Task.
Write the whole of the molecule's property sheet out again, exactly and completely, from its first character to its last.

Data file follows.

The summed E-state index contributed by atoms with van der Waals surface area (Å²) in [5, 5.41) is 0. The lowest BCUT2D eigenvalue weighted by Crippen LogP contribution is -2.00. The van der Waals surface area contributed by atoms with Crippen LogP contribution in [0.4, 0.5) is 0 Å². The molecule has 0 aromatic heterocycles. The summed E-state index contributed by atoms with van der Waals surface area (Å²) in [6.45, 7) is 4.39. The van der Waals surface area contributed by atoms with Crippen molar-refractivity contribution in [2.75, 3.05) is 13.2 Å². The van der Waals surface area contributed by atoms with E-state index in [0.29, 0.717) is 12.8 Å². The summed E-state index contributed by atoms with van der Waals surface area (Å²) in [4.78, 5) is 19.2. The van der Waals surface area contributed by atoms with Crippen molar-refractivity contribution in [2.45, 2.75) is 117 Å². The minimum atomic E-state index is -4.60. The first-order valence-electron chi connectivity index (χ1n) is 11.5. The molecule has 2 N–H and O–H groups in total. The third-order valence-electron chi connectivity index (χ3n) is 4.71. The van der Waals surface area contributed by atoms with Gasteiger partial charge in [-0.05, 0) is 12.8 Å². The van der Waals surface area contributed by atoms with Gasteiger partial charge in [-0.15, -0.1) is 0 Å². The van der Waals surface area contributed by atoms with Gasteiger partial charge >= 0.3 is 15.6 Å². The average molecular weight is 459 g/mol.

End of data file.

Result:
The summed E-state index contributed by atoms with van der Waals surface area (Å²) in [5, 5.41) is 0. The lowest BCUT2D eigenvalue weighted by Crippen LogP contribution is -2.00. The van der Waals surface area contributed by atoms with Crippen LogP contribution in [0.4, 0.5) is 0 Å². The molecule has 0 aromatic heterocycles. The summed E-state index contributed by atoms with van der Waals surface area (Å²) in [6.45, 7) is 4.39. The van der Waals surface area contributed by atoms with Crippen molar-refractivity contribution in [2.75, 3.05) is 13.2 Å². The van der Waals surface area contributed by atoms with E-state index in [0.29, 0.717) is 12.8 Å². The summed E-state index contributed by atoms with van der Waals surface area (Å²) in [4.78, 5) is 19.2. The van der Waals surface area contributed by atoms with Crippen molar-refractivity contribution in [2.45, 2.75) is 117 Å². The minimum atomic E-state index is -4.60. The first-order valence-electron chi connectivity index (χ1n) is 11.5. The molecule has 2 N–H and O–H groups in total. The third-order valence-electron chi connectivity index (χ3n) is 4.71. The van der Waals surface area contributed by atoms with Gasteiger partial charge in [-0.05, 0) is 12.8 Å². The van der Waals surface area contributed by atoms with Gasteiger partial charge in [-0.15, -0.1) is 0 Å². The van der Waals surface area contributed by atoms with Gasteiger partial charge >= 0.3 is 15.6 Å². The average molecular weight is 459 g/mol.